Wainscoting and Tiling a Half Bath
A small half bath gets overhauled with new walls and a floor. If you’ve never installed drywall, wainscotting or tile, a half bath is a good place to start.
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Tools and Materials:
construction adhesive and caulking gun
drywall screws and a screw gun
drywall jab saw
6-inch putty knife
joint compound (drywall mud)
1/2” concrete backer board
beadboard wainscoting panels
2-inch crown molding
wainscoting chair-rail molding
Our bathroom has already been framed with electrical and plumbing in place. We are finishing the walls with drywall and wainscoting then tiling the floor.
1. Cut drywall to size. Use a utility knife to score the paper carefully. Apply pressure by hitting in the middle of the score; the drywall should easily break. Finish the cut by running a knife down the paper to separate the pieces. Secure the drywall to the framing with screws. Countersink the screws; you’ll fill in the holes with joint compound later. Stagger the seams of the drywall.
2. Apply joint compound to the seams and screw holes spreading it evenly with a putty knife. Add mesh drywall tape to reinforce seams then cover with more joint compound. Allow the compound to dry completely then sand smooth. It will take at least three coats, allow the joint compound to dry completely in between each coat.
1. Determine the height of the wainscoting. Allow room for the flooring and baseboard. Use a laser level or chalk line to mark where the top of the beadboard will sit. If your floor is uneven, start at the highest point in the room, you can cut down the panels for the low points. Measure from the laser line down to where the baseboard will fit based on the height of the wainscoting boards.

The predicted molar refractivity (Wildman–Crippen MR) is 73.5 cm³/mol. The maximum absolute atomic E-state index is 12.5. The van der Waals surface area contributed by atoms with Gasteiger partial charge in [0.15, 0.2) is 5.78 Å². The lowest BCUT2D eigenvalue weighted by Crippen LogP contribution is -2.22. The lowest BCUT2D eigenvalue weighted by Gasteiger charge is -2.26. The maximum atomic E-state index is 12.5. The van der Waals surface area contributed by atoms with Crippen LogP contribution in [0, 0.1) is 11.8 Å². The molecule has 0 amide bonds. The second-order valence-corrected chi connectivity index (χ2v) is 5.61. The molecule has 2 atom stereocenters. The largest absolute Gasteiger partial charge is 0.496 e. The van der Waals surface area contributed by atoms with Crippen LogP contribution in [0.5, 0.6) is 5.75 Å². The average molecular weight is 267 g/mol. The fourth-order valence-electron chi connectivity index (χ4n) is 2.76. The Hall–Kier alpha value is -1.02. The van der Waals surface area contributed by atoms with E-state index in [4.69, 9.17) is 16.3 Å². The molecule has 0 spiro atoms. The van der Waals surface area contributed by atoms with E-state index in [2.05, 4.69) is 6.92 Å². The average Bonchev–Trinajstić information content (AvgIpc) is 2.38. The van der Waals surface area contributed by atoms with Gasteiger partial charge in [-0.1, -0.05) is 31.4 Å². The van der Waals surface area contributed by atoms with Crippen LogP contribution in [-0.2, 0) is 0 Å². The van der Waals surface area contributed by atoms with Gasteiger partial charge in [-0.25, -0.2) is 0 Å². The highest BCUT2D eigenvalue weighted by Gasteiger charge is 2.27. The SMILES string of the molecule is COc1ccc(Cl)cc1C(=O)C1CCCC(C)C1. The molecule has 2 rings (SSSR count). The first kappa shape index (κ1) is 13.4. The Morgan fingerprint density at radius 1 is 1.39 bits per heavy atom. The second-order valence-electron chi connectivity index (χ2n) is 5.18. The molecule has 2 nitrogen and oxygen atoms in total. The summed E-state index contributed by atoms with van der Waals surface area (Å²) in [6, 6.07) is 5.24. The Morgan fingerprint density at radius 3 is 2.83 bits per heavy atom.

2. Liberally apply construction adhesive to the back of a wainscoting panel and hold up to the wall in place. Quickly pull the panel off the wall part of the way so the adhesive becomes stringy and covers more area on the back.
3. Nail the beadboard to studs using the finish nail gun.
4. Add the chair rail molding to the top of the wainscoting. Buying the molding with a notch already cut out of the back to fit over the beadboard saves time and effort. Secure the moldling to the wall with adhesive and nails.
5. Fill in nail holes with caulk and sand.
6. Leave the baseboard off until the flooring is complete.
7. Paint and walls and wainscoting.
1. Screw the 1/2” backer board to the floor to create an even, moisture-resistant subfloor.
2. Layout the tile and make any necessary cuts. Spread the mastic on the backer board and on the tile. Use spacers to make sure you’ve got the tiles evenly placed. We combined two different colors of tile in our room.
3. Let the tiles sit overnight so the mastic cures.
4. Use a grout float to add the grout. Spread the grout diagonally over the tile, this helps get it into the cracks. Wipe off the excess with a wet sponge.
The Don't Sweat It crew take out a closet in order to remodel a bathroom, expanding it from half to full.